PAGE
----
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EXCLUSIVE: Director Cyrus Sutton Explains Why B Corps Matter
"There's a lot of negative feelings about capitalism right now," said Kris Lin-Bronner who is the strategic advisor of Dr. Bronner's. Her words are indicative of the wide scale erosion of trust between companies and consumers. It seems that time and again we unearth ugly truths behind the products we've come to love and trust. I've been fascinated with this is for a while now. Is this a result of capitalism itself or is it the way in which capitalism has evolved?
I am first and foremost a documentary filmmaker, my latest film Island Earth examines the cozy ties between agrichemical companies and the food we eat. But I'm also an entrepreneur, I work as a storyteller for Guayaki Yerba Mate and I founded a edible sunblock company. I learned about B Corp certification through Chris Cohen, a lawyer friend of mine working for Sustainable Law Group. I was telling him about the business I was planning to start and he suggested I look into creating a benefit corporation and applying for B Corp certification. He said something like this…
"Say you have a great idea for a business—it's unique and you're committed to positive social and environmental impact. The sad truth of capitalism in America today is that if you take money from an investor to help implement your vision, the legal framework surrounding this investment can seriously compromise the original intent of your vision."
To back up, when you incorporate your company you are handing over a large degree of control to your investors to which you have a fiduciary responsibility. Ever since the Revlon Ruling in 1986, this responsibility has shifted away from maintaining the health of the company to maximizing shareholder value often regardless of social or environmental impacts. So quarter by quarter we see companies making decisions that compromise the efficacy of their intentions.
A benefit corporation offers refuge from this system. It allows the founders to essentially bake in their vision and give their higher minded goals the legal armor to weather capital raises, and leadership changes. Then, through the B Corp certification process—which is open to all businesses that meet certain standards, and not just benefit corporations—these companies can quantify and communicate their impact to their stakeholders, adding an additional layer of accountability and transparency. It seems to be working, according to B Lab's community manager Andy Fyfe, there are now more than 2,000 certified B Corps internationally. His hope is that a tipping point will be reached as literacy grows and big multi-national corporations will be pressured to adopt this framework to hold themselves accountable to a more responsible standard of operation.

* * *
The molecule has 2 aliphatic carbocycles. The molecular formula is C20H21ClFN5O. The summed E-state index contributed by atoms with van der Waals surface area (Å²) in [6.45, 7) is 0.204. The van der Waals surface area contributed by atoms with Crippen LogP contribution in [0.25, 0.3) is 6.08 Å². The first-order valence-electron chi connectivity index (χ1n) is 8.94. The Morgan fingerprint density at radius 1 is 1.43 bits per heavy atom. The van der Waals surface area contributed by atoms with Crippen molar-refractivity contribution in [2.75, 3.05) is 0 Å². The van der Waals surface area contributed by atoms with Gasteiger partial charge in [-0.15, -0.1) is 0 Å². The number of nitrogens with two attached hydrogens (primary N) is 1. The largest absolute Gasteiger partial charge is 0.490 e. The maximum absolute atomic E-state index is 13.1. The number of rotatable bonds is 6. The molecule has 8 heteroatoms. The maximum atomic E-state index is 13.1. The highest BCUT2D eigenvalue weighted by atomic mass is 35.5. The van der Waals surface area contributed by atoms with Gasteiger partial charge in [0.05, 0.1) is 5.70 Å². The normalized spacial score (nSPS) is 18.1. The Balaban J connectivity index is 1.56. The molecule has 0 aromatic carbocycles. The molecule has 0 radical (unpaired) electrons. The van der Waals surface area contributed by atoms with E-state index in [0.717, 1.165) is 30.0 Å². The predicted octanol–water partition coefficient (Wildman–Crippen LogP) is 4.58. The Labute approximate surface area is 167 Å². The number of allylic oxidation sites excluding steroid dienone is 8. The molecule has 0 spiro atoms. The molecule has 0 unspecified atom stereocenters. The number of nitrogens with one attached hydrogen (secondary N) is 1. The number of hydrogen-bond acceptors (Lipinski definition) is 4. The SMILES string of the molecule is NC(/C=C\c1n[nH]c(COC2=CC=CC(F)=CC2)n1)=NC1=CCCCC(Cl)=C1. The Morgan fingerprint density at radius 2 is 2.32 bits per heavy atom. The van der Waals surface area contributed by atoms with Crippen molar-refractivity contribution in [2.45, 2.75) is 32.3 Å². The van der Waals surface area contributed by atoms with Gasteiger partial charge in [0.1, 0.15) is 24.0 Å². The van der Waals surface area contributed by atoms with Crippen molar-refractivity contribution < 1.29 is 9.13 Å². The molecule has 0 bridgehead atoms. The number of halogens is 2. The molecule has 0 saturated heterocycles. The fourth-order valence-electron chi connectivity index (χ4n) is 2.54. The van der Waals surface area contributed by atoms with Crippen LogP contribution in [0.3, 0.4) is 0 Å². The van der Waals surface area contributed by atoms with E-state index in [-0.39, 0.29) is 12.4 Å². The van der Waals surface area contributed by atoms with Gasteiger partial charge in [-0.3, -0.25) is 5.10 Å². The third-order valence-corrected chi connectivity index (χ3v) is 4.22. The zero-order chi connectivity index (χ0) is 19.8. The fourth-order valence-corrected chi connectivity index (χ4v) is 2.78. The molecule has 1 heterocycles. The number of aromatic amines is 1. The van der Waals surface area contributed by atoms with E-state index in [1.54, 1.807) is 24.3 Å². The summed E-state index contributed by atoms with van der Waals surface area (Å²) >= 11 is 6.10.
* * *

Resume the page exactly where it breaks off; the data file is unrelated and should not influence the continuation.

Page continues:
In the end only time will tell if capitalism is an inherently flawed system. But I'm excited to participate in evolving the current paradigm before starting from scratch. Working at Guayaki, a twenty-one year old company that has stewarded the restoration of over one-hundred thousand acres of rainforest in South America while cultivating empowering relationships with local growers, I've seen first hand the potential for business to steer industry towards a more sustainable future. My hope is that this short film will create more awareness around the red circled "B" logo that is printed on the back of products for both customers trying to make informed buying decisions as well young entrepreneurs such as myself wary of falling into the trappings of modern business.
To learn more about Benefit Corporations visit bcorporation.net.
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David Gilmour, guitarist, singer and songwriter in the rock band Pink Floyd, set a record last week when he auctioned off 126 guitars and raised $21.5 million for ClientEarth, a non-profit environmental law group dedicated to fighting the global climate crisis, according to CNN.
The Trump administration ratcheted up its open hostility to climate science in a move that may hide essential information from the nation's farmers.
Police have cleared 250 climate activists who stayed overnight at the Garzweiler brown coal mine in western Germany, officials said Sunday.
By Megan Jones and Jennifer Solomon
The #MeToo movement has caused profound shake-ups at organizations across the U.S. in the last two years. So far, however, it has left many unresolved questions about how workplaces can be more inclusive and equitable for women and other diverse groups.
By Tara Lohan
By now it's no secret that plastic waste in our oceans is a global epidemic. When some of it washes ashore — plastic bottles, plastic bags, food wrappers — we get a stark reminder. And lately one part of this problem has been most glaring to volunteers who comb beaches picking up trash: cigarette butts.
Andrea Rodgers, second from the right, takes notes during a hearing in the Juliana v. U.S. case before the 9th Circuit Court of Appeals in Portland, Oregon on June 4. Colleague Elizabeth Brown sits to her left, while colleague Julia Olson sits on her right, with co-council Philip Gregory on Julia's right. Robin Loznak / Our Children's Trust
By Fran Korten
On June 4, Andrea Rodgers was in the front row of attorneys sitting before a three-judge panel of the 9th Circuit Court. The court session, held in Portland, Oregon, was to determine whether the climate change lawsuit (Juliana v. United States) brought by 21 young plaintiffs should be dismissed, as requested by the U.S. government, or go on to trial.